Mrs Lena Croll Transcript
[The Interviewer is Mr Ted Brocklebank (TB) who is digitally recording Mrs
Lena Croll (LC) for the Madras Archive. Mrs Pat Anthony (PA) is also
videoing the interview which was made on 8th January 2016. The recording
was transcribed by Veronica Whymant.]
[Start of Digital Recording]
TB: Anne Bridges was telling me that your father was, did he make golf
LC: He was a golf club maker. He was a specialist in wooden-headed clubs
TB: And what was your maiden name, then?
TB: MacIntyre. [Start of Video Recording] So had the family lived in St.
Andrews for a long time?
LC: Well my father, I think his family moved to St. Andrews when he was
about ten. Ten or maybe upwards a year or two of that.
TB: And where had they been previously?
LC: His family had come from Glasgow. The whole family had moved to St.
Andrews when the children were quite young.
TB: So at what age did you go to Madras?
LC: Well I went to the West Infant School, East Infant School, Burgh
School, Madras and I went into Madras Secondary School when I was twelve,
just becoming thirteen.
TB: So, maybe you can tell us what year that was and what your initial
LC: Asking me what year that was is absolutely hopeless!
TB: Well, if you are ninety five, twelve from ninety five? You should be
able to do this sum, Pat!
PA: Eighty three.
TB: Eighty three years ago! So…
LC: A long time ago!
PA: Well, the easiest way would be the year of your birth and add twelve.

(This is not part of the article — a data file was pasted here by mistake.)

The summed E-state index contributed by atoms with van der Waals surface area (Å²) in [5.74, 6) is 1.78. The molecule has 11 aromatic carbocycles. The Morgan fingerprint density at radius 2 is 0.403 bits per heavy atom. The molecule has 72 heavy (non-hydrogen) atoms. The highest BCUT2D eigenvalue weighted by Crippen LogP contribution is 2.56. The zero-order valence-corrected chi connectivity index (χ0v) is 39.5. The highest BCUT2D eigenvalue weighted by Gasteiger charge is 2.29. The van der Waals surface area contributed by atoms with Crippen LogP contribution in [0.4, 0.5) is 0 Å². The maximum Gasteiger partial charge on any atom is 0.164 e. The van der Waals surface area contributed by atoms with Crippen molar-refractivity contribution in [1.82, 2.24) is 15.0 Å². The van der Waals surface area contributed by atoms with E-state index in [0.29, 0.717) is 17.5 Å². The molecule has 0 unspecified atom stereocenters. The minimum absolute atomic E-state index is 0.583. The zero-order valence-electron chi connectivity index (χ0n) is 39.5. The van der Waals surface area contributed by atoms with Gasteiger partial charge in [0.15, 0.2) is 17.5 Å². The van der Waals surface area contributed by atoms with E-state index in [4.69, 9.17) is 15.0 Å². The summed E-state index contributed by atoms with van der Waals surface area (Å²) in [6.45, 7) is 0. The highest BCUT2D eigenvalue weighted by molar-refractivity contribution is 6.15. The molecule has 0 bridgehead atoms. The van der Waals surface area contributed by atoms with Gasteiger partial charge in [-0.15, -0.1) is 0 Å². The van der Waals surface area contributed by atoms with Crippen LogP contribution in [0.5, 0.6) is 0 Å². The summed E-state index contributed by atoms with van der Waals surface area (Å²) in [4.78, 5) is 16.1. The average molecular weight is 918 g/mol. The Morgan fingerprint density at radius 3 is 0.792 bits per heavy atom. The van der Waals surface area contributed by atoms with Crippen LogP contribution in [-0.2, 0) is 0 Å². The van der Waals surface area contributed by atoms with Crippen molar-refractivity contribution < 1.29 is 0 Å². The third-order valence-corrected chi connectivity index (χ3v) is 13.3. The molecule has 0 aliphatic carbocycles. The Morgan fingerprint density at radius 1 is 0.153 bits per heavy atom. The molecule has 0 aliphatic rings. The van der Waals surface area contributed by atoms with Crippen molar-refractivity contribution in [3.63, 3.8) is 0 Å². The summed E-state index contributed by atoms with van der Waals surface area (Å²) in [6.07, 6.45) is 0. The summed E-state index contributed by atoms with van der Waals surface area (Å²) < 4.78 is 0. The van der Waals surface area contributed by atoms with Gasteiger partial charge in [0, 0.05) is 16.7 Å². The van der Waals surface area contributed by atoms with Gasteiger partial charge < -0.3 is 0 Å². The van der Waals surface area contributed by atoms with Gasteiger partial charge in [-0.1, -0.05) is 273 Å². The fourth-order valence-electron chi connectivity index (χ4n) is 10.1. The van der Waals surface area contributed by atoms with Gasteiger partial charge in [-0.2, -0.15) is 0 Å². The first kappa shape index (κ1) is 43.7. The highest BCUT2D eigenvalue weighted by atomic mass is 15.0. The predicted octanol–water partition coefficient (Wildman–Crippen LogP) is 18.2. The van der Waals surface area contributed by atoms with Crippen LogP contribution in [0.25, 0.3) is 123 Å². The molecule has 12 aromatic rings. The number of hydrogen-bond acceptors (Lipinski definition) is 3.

What year were you born?
LC: 1918 wouldn’t it be?
LC: Is that right?
TB: So 1930 you’d go to Madras. So, as a small girl arriving at Madras
aged twelve, what were your immediate thoughts of this old school?
LC: I think I was always perfectly happy at school. I mean, you are right.
I was just twelve when I moved into the Secondary School from the Burgh
School. My immediate thoughts? Just perfectly happy child. Made lots of
TB: What about the school teachers because all of us, I think, have
memories of people who were our favourites and some that we didn’t like
and so on?
LC: Yes. Mr Blue was the English teacher and a very good English teacher,
too. Dr. Jock, Maths. Johnnie Mason came about the same time as I went
into Secondary. He started teaching at Madras about the same time as I
went in. Miss Barron taught Latin – or attempted to. Jimmy Easson was
Music. Which other subjects?
TB: Was Mr McPetrie, was he the Headmaster?
LC: He was the Rector.
TB: What was he like?
LC: He was absolutely delightful! He was the perfect academic gentleman.
When we were choosing Special Subjects I wanted to specialise in Maths and
something else and I think I had to do Latin and he said, “Now, do you
think you’ll pass?” And I said, “I’ll make a point of passing!” And he
said, “Well, you may sit it in that case.”
TB: And, at that time, did they have a prefect system or did that come